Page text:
Coal-dependent China, the world’s biggest greenhouse gas emitter, last month said it would cut the amount of carbon dioxide produced for each yuan of national income by 40-45 percent by 2020, compared to 2005 levels.

Depending on economic growth projections, total emissions will still rise.

By 2020, renewable energy should account for 15 percent of national primary energy consumption, supplying the equivalent of 600 million metric tons of coal, the China Daily said this weekend.

It cited a renewable energy blueprint laid out by Han Wenke, director-general of the Energy Research Institute under top planning body, the National Development and Reform Commission.

By 2030, renewable energy’s share should rise to 20 percent of the national energy mix, displacing 1 billion metric tons of coal, Han said, and by 2050, it would supply one-third of China’s energy, displacing two billion metric tons of coal, the paper said.

China’s drive for renewable energy to mitigate the health and environmental costs of coal has brought its own challenges.

Wind power generating capacity has surged so fast that policy planners now warn of severe overcapacity in the sector, and dam after dam piled on Chinese rivers distorts water flow, endangers fish and poses a potential earthquake hazard.

China’s installed wind power capacity is now 12.17 million kilowatts, up from 350,000 kw in 2000, and large-scale solar energy facilities are planned, the paper said.

China is focusing on non-grain bioethanol and biodiesel, to avoid diverting grains from food and feed supply.

December 7, 2009 at 10:26 AM Leave a comment

Green Ink: Global Cooling and Chinese Nukes

Crude oil futures hovered near $80 a barrel after strong U.S. GDP growth in the third quarter, Bloomberg reports.

Exxon is shifting its strategy to jumpstart profits after years of spending to boost its share price. And Repsol’s roll continues, with another big find in the Gulf of Mexico, both in the WSJ.

Barbara Boxer

The Senate environment panel will vote on climate legislation Tuesday, Barbara Boxer said, threatening greater tensions with Republicans who are still considering a boycott, in the WSJ.

The political tensions over how or even whether to regulate greenhouse-gas emissions are running high; the WSJ profiles the Chamber of Commerce and its climate stance.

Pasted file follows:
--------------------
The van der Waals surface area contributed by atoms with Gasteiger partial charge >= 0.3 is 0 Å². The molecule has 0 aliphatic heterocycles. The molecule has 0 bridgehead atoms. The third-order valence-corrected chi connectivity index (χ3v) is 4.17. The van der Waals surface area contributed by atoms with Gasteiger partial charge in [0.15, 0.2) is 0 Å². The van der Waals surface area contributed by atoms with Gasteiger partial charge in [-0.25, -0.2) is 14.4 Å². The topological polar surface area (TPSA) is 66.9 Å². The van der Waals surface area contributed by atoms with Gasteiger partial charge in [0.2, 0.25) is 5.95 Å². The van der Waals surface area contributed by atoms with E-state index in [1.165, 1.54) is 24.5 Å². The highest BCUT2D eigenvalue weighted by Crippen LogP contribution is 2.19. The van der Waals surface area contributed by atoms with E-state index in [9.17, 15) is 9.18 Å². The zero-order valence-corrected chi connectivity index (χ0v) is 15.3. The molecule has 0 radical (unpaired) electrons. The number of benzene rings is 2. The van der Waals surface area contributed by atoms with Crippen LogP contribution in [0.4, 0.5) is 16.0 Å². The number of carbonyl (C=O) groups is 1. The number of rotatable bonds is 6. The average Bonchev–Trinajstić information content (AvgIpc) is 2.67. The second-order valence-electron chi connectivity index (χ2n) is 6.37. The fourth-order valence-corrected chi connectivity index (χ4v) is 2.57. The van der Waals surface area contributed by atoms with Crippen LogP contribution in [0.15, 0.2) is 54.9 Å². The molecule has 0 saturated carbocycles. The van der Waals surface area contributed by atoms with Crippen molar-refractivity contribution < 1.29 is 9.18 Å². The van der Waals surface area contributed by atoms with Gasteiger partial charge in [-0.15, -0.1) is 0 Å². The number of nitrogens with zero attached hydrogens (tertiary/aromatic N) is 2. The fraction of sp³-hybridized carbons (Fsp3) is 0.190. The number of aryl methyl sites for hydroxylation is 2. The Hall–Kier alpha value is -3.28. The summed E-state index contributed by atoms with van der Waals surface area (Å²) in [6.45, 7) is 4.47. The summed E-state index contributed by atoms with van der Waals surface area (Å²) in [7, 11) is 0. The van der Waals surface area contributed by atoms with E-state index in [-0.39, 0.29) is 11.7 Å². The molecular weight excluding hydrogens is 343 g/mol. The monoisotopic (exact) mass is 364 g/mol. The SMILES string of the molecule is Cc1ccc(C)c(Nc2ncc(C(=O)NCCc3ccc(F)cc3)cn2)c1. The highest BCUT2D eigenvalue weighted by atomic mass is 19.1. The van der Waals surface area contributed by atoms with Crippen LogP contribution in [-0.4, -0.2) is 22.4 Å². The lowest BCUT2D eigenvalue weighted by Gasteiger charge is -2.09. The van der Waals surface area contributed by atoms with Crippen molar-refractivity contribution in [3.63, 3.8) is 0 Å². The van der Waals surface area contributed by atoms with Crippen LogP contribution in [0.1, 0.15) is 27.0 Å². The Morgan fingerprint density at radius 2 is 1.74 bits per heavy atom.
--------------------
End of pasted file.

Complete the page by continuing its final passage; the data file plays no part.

Europeans are trying to figure out how poor European countries should pay poor countries in the rest of the world to fight climate change, in AP. Oh, wait–U.K. Prime Minister Gordon Brown says they’ve found a formula, in Reuters.

What was that about the science being settled? The global cooling, global warming debate gets back into gear. “That has led to one point of agreement: The models are imperfect,” in the WSJ’s Power Shift.

There’s plenty of hand-wringing in the U.S. over Chinese energy competition. When it comes to wind, don’t forget the Europeans, notes the FT’s Energy Source: “If the US wants to win the clean energy race it is so preoccupied with, some long-term industry support would seem in order.”

German companies indeed are excited by the direction the U.S. is taking on clean energy, in Spiegel. And more on the U.S.-China trade talks, including clean energy, in the WSJ.

Okay, so 2009 has been a rough year for solar power. But solar executives are bullish on earnings for next year, in Reuters.

The DOE doles out more than $300 million for more geothermal projects, at Greentech Media.

Does the U.S. government have a double standard on auto emissions? Drop the free ride for carbon emissions from electric vehicles, says Geoff Styles.

China outlines plans for a fast, fourth-generation nuclear power plant, in the WSJ: “The project underscores how China is trying to take a lead in developing cutting-edge nuclear technologies at a time it is planning a massive buildup in its fleet of civil nuclear reactors.” But the need for uranium “is likely to intensify its buying of foreign assets — a scenario already playing out with its other energy sources: oil, gas and coal.”

Ribbon-cutting day for a pioneer clean-coal plant in West Virginia. “This is the ultimate step to make certain that coal stays in the equation in the U.S., because it absolutely has to,” American Electric Power boss Michael Morris tells Bloomberg.

Why not just focus more on natural gas and be done with it?, wonders Robert Bryce.

Finally, Canadian researchers say they may have hit on a cheaper and easier way to turn salt water into drinking water, in The Economist.

October 30, 2009 at 1:27 PM Leave a comment